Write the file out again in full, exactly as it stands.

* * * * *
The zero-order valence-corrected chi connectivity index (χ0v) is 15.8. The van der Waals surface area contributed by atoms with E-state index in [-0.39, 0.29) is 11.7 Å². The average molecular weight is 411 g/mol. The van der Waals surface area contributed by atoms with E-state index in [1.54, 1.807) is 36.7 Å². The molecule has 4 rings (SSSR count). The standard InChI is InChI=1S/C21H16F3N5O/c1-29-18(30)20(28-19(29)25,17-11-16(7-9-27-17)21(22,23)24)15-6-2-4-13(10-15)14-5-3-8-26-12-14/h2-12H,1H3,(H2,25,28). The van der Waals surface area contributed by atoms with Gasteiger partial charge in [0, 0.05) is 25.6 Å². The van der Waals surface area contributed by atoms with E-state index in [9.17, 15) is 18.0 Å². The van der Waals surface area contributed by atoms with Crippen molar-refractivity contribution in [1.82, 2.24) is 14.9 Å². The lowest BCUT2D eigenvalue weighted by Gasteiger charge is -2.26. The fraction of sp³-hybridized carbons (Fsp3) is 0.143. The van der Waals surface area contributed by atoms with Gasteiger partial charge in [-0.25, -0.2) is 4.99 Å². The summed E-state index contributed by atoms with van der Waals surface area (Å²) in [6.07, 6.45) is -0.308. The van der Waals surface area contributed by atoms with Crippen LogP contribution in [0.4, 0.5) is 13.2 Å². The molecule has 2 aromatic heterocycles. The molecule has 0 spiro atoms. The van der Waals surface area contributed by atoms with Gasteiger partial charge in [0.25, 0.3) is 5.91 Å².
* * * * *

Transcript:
The zero-order valence-corrected chi connectivity index (χ0v) is 15.8. The van der Waals surface area contributed by atoms with E-state index in [-0.39, 0.29) is 11.7 Å². The average molecular weight is 411 g/mol. The van der Waals surface area contributed by atoms with E-state index in [1.54, 1.807) is 36.7 Å². The molecule has 4 rings (SSSR count). The standard InChI is InChI=1S/C21H16F3N5O/c1-29-18(30)20(28-19(29)25,17-11-16(7-9-27-17)21(22,23)24)15-6-2-4-13(10-15)14-5-3-8-26-12-14/h2-12H,1H3,(H2,25,28). The van der Waals surface area contributed by atoms with Gasteiger partial charge in [0, 0.05) is 25.6 Å². The van der Waals surface area contributed by atoms with E-state index in [9.17, 15) is 18.0 Å². The van der Waals surface area contributed by atoms with Crippen molar-refractivity contribution in [1.82, 2.24) is 14.9 Å². The lowest BCUT2D eigenvalue weighted by Gasteiger charge is -2.26. The fraction of sp³-hybridized carbons (Fsp3) is 0.143. The van der Waals surface area contributed by atoms with Gasteiger partial charge in [-0.25, -0.2) is 4.99 Å². The summed E-state index contributed by atoms with van der Waals surface area (Å²) in [6.07, 6.45) is -0.308. The van der Waals surface area contributed by atoms with Crippen LogP contribution in [0.4, 0.5) is 13.2 Å². The molecule has 2 aromatic heterocycles. The molecule has 0 spiro atoms. The van der Waals surface area contributed by atoms with Gasteiger partial charge in [0.25, 0.3) is 5.91 Å².